We called the Better Bagel Bureau. Manresa Bread answered.

Naturally-fermented plain and everything bagels and an onion bialy (far right) at a Manresa Bread pop-up. (Photo by Elena Kadvany)

Can California ever compete with New York’s bagel scene? Maybe it doesn’t need to.

If you’re an East Coast native who already has steam coming out of your ears and is ready to enlist in the Great Bagel War of 2019, stay with me for a second.

What if instead of competing, the West Coast successfully created its own style of bagel, distinct from the East Coast? Manresa Bread head baker Avery Ruzicka thinks she’s up to the task.

Manresa Bread head baker Avery Ruzicka stands in the bakery’s commissary kitchen, which supplies their retail bakeries in Los Gatos, Campbell and Los Altos, as well as coffee shops in Santa Cruz and two farmer’s market stands in Campbell and Palo Alto. (Photo by Veronica Weber)

Manresa Bread, the bakery spinoff of the Michelin-starred Manresa restaurant, held a bagel pop-up this week at its new all-day cafe in Campbell. These are not your corner bodega bagels. In the ingredient-driven spirit of the bakery’s breads, they’re made using fresh-milled, organic flours and fermented sourdough. They’re topped with asparagus and small mountains of fresh herbs and onion jam. They range in price from $5 (toasted bagel with butter) to $12 (a plain bagel with caper-shallot mayo, avocado and dill).

“We are currently trying to create our own bagel,” said Ruzicka, who was recently announced as one of five semi-finalists for “outstanding baker” in this year’s James Beard Awards. “Truly, most bagels made in New York taste different from one another so we worked to develop our own bagel that represents our focus on fresh-milled flour and sourdough fermentation.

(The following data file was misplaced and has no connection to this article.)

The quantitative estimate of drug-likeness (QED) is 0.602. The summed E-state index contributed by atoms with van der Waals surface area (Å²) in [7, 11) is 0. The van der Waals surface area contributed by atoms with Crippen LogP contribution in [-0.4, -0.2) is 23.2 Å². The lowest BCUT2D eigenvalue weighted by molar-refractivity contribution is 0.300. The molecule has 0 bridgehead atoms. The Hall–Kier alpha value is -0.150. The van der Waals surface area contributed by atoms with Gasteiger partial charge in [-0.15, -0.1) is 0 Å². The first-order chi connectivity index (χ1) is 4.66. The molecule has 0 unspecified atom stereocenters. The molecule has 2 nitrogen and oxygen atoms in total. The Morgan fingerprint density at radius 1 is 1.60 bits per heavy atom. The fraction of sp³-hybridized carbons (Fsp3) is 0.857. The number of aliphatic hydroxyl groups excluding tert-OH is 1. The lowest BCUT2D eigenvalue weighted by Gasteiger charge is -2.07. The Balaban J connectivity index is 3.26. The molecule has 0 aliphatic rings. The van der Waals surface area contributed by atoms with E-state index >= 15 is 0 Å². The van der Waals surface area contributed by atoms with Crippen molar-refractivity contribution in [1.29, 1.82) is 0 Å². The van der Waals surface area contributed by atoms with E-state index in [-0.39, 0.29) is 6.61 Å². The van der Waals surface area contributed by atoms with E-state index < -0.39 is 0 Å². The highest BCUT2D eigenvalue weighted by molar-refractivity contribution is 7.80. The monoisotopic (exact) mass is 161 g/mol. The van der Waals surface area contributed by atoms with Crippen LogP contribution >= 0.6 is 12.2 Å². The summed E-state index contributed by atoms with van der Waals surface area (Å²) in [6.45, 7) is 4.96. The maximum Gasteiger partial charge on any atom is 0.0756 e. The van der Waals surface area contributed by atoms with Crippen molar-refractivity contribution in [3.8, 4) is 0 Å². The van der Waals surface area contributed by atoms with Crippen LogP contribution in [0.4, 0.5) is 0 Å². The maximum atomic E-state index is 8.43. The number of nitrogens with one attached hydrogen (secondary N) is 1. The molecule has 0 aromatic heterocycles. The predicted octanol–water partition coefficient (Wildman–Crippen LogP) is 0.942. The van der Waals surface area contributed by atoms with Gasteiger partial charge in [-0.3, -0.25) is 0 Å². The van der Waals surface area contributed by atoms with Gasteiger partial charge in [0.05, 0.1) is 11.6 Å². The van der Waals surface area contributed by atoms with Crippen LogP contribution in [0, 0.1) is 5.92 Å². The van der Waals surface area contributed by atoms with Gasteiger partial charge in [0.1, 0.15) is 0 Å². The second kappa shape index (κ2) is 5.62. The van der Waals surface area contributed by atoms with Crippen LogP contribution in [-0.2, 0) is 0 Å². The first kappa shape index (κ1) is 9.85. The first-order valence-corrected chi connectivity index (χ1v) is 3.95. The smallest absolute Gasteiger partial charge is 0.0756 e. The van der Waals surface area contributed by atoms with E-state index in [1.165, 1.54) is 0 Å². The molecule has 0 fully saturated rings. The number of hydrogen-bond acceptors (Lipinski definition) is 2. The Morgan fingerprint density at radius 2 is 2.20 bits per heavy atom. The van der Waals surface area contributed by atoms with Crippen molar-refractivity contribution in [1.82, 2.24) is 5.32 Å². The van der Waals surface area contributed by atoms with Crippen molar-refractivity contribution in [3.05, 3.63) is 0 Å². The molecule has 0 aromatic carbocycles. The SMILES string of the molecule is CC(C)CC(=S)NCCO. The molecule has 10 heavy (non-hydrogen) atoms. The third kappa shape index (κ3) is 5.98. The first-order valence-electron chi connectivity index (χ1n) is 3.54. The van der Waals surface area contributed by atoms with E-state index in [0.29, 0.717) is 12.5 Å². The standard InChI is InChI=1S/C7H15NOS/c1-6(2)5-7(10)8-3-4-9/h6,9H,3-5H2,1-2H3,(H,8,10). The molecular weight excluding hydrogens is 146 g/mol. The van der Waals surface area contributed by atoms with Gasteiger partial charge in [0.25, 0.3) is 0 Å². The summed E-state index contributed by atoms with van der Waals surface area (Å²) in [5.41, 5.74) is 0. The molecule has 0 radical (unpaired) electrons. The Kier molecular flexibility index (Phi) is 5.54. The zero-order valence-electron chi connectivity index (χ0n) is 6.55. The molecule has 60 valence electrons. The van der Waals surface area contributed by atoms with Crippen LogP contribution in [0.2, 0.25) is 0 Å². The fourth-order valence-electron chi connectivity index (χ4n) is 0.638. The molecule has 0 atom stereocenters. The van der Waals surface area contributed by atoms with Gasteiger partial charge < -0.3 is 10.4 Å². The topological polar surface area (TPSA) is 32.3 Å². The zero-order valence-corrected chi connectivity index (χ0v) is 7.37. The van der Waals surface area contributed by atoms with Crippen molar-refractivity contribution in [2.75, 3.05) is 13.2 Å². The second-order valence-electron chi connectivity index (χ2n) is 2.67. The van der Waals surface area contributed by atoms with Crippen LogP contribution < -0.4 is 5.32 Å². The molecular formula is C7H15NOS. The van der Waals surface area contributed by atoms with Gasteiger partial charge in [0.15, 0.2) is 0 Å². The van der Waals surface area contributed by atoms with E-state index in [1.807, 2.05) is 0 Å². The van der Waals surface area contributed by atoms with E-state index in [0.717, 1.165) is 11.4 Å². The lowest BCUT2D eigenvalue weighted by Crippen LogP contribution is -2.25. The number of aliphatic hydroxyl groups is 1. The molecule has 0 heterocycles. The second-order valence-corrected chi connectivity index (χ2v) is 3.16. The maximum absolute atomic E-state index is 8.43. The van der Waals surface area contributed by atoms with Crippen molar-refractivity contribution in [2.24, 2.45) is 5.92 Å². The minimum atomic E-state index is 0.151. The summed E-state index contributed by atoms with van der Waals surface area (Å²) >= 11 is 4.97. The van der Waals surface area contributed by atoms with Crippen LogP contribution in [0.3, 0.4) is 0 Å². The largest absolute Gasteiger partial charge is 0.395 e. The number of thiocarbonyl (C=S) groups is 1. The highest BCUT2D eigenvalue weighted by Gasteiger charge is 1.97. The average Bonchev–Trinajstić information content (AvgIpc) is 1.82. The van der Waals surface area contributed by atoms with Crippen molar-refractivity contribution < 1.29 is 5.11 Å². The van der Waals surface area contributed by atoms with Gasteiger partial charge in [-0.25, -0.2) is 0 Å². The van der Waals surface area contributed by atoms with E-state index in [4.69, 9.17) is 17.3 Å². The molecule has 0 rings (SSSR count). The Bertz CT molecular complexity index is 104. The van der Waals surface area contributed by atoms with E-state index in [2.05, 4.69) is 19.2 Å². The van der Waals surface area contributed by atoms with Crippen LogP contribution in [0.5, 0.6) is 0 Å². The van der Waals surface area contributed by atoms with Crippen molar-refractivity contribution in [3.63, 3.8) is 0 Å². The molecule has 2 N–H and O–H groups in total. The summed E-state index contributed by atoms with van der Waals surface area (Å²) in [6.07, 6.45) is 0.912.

“I think that West Coast bagels can be their own thing!” she said.

Manresa Bread’s onion bialy with cream cheese and all the herbs. (Photo by Elena Kadvany)

Here, they certainly are. The bagel dough is fermented for 12 to 16 hours then boiled and baked in a deck oven. The everything bagel for their bacon, egg and cheese (with bacon from Benton’s in Tennessee and extra sharp Tillamook cheddar) comes out smaller and firmer than its East Coast brethren. It’s elevated with the onion jam, made by cooking down “quite a few” onions with a small amount of oil until they start to stick to the pan and release liquid, which will further deglaze the onions, Ruzicka said.

The onion bialy, Ruzicka’s favorite on the pop-up menu, is made from its own recipe and is more “open crumb” and bread-like than the regular bagels, she said. A slight sourdough tang reminds you of its terroir.

One of our staffers, a skeptical East Coast native, was surprisingly pleased by the bialy’s texture — that coveted crisp on the outside and chew on the inside.

There was also the “spring garden” (herbed cream cheese, asparagus, radish and herb salad on a plain bagel), strawberry jam and cream cheese bagel and toasted bagels with smoked-fish schmear.

Ruzicka said they’re considering offering the bagels as a one-day special at all Manresa Bread locations down the line.

Manresa Bread has locations in Campbell, Los Altos and Los Gatos

Inside Manresa Bread’s airy all-day cafe in Campbell, which hosted a bagel pop-up this week. (Photo by Elena Kadvany)

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Elena Kadvany

A writer with a passion for investigative reporting, telling untold stories and public-service journalism, I have built my career covering education and restaurants in the Bay Area. My blog and biweekly newsletter, Peninsula Foodist, is the go-to source for restaurant news in Silicon Valley. My work has been published in The Guardian, Eater, Bon Appetit’s Healthyish, SF Weekly and The Six Fifty.

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